Identifying if an individual has a SNP in a particular allele.
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6.9 years ago
Tom ▴ 40

Could someone help me please. 

 

I have a gene of interest. In that gene, I have: SNP information for two loci (SNPa and SNPb) in that gene for 10 people, and the age of diagnosis of a disease of the individual.

 

What I want is to have a table with four columns: a person ID, age of disease diagnosis, do they have SNPa, do they have SNPb for this gene.

(after this step, I want to look at whether the people with SNPa tend to live longer with the disease than those with SNPb, using the Cox model).

 

I'm new to PLINK.

I know that the .bed file is a binary file with the genotypes of my individuals. I know the names of the SNPs (ss names) that I want to know whether the individuals have or not.

 

Would someone know the command for PLINK that says "go to the relevent file (probably the .bed file), return a list of individuals with SNPa (i.e. individual's ID, and that they have a SNP at this point). Then I can run the same command for SNPb, and then make the table described above based on whether the SNP is present.

 

Thanks

Aoife

plink SNP • 2.9k views
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Thank you very much. I really appreciate it.

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This is not an answer, please use ADD COMMENT.

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6.9 years ago
zx8754 10k

You will need to use --snps to extract SNPs and --keep to extract individuals. e.g.:

plink --bfile mybedfile --snps SNPa,SNPb --keep indfile.txt --recode --out mybedfilesmall
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Could I ask two further questions.

I was trying to alter the command so that the --snps was a file with a list of SNPs in it rather than comment delimited on the command line, but I was unsuccessful. The SNPs have no particular range (because I provided a simple example of something I'm doing on a much more complicated scale), I'll have too many SNPs to type manually on the command line, and the SNPs won't be confined to a particular chromosome, range etc.

My second question is about the --keep command. So I have a list of say 1,000 individuals in total in my population, and I have genotypic information for all of these individuals.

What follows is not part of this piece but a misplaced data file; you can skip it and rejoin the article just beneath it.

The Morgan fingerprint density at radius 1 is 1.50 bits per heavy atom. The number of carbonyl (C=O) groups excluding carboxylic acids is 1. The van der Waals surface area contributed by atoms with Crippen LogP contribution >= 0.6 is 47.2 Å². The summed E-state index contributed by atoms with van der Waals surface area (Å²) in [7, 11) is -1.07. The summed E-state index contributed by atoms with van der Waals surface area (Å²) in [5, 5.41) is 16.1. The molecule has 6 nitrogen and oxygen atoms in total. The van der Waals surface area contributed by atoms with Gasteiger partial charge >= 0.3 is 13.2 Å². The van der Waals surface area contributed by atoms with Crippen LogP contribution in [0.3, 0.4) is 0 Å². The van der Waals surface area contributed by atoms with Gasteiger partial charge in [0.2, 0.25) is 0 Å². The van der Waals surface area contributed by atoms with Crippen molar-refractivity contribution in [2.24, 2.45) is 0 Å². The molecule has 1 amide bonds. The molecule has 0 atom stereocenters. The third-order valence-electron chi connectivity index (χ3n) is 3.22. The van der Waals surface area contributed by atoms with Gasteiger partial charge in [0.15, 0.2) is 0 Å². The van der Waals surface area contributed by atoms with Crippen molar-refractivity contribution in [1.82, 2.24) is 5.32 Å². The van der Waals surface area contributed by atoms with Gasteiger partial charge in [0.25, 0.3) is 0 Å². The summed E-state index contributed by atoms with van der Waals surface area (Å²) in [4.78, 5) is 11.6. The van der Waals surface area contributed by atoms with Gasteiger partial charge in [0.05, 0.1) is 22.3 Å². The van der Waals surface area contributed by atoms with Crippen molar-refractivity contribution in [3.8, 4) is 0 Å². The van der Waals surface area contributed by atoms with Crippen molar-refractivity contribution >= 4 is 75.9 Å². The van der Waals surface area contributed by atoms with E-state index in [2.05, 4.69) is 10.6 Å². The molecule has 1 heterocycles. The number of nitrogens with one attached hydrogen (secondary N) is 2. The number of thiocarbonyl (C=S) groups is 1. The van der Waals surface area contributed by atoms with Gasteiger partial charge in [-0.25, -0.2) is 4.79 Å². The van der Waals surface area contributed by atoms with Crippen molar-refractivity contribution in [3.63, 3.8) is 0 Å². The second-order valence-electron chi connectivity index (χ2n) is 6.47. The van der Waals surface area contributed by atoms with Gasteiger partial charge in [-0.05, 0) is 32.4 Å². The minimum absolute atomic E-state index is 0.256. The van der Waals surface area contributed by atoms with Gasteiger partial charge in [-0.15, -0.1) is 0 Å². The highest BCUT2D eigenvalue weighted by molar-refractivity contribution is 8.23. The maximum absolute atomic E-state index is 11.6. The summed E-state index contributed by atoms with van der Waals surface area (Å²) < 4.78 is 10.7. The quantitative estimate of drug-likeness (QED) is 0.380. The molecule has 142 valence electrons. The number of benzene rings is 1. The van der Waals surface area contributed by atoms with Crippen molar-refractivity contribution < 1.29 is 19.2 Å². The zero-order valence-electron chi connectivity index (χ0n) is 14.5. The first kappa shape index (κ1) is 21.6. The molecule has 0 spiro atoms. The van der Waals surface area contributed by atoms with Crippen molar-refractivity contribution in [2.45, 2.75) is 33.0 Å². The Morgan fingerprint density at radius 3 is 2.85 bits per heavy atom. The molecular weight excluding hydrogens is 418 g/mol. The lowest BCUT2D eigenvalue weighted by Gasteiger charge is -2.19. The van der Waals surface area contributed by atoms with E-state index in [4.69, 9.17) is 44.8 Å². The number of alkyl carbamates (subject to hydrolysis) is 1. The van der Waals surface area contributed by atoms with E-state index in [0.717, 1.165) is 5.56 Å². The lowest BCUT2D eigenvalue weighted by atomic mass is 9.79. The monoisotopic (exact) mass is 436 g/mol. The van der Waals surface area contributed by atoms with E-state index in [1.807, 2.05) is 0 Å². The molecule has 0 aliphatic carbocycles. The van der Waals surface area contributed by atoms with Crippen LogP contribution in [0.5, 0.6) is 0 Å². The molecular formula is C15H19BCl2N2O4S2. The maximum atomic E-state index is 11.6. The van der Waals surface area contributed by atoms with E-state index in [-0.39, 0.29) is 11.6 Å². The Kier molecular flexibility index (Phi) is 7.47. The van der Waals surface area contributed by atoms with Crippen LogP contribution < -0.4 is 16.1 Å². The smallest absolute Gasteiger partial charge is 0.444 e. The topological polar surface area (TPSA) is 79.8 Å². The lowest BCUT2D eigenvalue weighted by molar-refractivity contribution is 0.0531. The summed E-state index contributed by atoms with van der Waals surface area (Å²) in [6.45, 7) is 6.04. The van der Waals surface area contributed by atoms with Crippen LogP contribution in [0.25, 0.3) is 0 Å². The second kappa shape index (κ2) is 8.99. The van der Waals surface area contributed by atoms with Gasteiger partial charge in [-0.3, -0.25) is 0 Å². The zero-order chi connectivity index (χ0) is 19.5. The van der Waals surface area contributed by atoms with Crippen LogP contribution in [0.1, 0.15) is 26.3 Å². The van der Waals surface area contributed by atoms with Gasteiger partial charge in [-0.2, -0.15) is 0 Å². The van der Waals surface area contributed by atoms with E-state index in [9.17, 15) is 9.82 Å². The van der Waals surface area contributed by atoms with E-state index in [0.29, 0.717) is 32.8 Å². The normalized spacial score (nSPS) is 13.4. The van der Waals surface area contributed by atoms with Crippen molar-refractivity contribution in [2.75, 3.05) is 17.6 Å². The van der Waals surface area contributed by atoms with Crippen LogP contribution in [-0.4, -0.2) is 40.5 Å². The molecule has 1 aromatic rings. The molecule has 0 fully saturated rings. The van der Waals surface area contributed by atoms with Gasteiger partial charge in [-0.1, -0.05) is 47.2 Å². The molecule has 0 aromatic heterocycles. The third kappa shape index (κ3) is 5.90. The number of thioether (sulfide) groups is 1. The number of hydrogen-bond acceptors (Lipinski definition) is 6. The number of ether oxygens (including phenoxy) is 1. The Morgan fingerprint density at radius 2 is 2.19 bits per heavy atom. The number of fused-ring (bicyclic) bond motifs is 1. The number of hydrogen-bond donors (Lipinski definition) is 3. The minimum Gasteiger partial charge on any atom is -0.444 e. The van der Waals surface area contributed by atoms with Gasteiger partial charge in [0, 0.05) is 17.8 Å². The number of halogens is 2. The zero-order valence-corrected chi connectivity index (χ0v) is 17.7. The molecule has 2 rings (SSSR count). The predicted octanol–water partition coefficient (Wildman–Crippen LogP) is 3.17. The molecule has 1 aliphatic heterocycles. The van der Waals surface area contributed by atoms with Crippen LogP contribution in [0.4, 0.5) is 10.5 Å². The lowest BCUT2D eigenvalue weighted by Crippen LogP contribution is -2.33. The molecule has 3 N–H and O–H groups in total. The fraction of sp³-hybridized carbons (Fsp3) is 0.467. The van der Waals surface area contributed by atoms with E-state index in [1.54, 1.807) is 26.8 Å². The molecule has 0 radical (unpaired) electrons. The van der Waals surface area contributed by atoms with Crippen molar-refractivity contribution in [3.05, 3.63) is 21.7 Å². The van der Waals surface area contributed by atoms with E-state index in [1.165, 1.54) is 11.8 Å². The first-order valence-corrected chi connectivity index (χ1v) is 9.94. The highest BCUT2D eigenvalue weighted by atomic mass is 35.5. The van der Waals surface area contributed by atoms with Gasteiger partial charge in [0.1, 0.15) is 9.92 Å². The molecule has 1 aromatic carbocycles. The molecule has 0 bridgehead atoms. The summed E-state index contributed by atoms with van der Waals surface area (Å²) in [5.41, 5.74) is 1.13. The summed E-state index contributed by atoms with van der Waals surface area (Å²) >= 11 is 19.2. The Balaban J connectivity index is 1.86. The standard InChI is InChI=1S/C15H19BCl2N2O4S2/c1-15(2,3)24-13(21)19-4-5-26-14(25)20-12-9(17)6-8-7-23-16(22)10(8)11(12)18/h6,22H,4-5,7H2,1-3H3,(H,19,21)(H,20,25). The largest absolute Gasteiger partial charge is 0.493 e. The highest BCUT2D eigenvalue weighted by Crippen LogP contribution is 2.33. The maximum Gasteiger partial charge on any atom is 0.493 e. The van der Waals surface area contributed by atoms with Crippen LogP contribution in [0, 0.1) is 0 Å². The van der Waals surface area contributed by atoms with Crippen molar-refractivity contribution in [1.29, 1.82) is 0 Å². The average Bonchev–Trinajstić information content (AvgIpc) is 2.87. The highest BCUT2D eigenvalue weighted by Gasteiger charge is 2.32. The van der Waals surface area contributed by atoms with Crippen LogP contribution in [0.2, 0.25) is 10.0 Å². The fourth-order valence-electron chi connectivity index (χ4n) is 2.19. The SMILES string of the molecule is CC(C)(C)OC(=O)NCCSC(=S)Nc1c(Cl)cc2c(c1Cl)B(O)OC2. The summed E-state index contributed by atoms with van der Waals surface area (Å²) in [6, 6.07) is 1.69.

I read that the indfile.txt should describe a list of the individuals that I want to keep. But I want to keep "all of whom have the SNPs as described in the --snps file". So I can't pre-define the indfile.txt with a list of individuals, because I don't know which ones have the SNPs.

So what I want is ultimately:

I read in a .bim/.bed file for the full list of participants and their genotypes.

I read in a list of SNPs separately.

The command will say:

For each SNP, go through the genotypic data of each individual.

Pull out something like this:

SNP1: Person 1,2,3,4,5 have this SNP. -> print out a file called SNP1. In this file, list 1,2,3,4,5.

SNP2:Person 1,3,5,6,7 has this SNP -> print out a file called SNP2. In this file, list 1,3,5,6,7.

etc. So it gives me, for each SNP, a list of individuals with the SNP.

If you had any ideas, I would appreciate it.

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Use --extract mysnplistfile.txt to read list of SNPs from a file, one SNP per line.

all of whom have the SNPs as described in the --snps file

regarding this part: plink will have all the genotype for all individuals in one file .bed. Individuals with missing genotypes will be usually coded as 0 0. I suggest subset using: --extract --keep, then you will need a bit of coding...

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Ok thanks. Yes so I ran plink --bfile X --extract SNPList --recode --out SMALL --noweb and then I get a list of (for example), 5 SNPs in the .map file, and the .ped file looks like this, each individual's genotype at the 5 points.

X   C C    C C    T T    C C    C C
Y   C C    T C    T C    C C    0 0
Z   C C    T C    T T    0 0    C C

So then, for the coding, would it make sense that I can match what the allele in this genotype file is, to the allele in a file that I have the information about each SNP in:

SNPA,TCCCAG[C/T]AAGATTTGAGAAA
___________^^^^^

So if the alleles for an individual at this point at C or T, they are not a SNP. If the alleles are A and G, they are a SNP. If the alleles are 0 and 0, the genotype is missing and I can't tell.

Many thanks.

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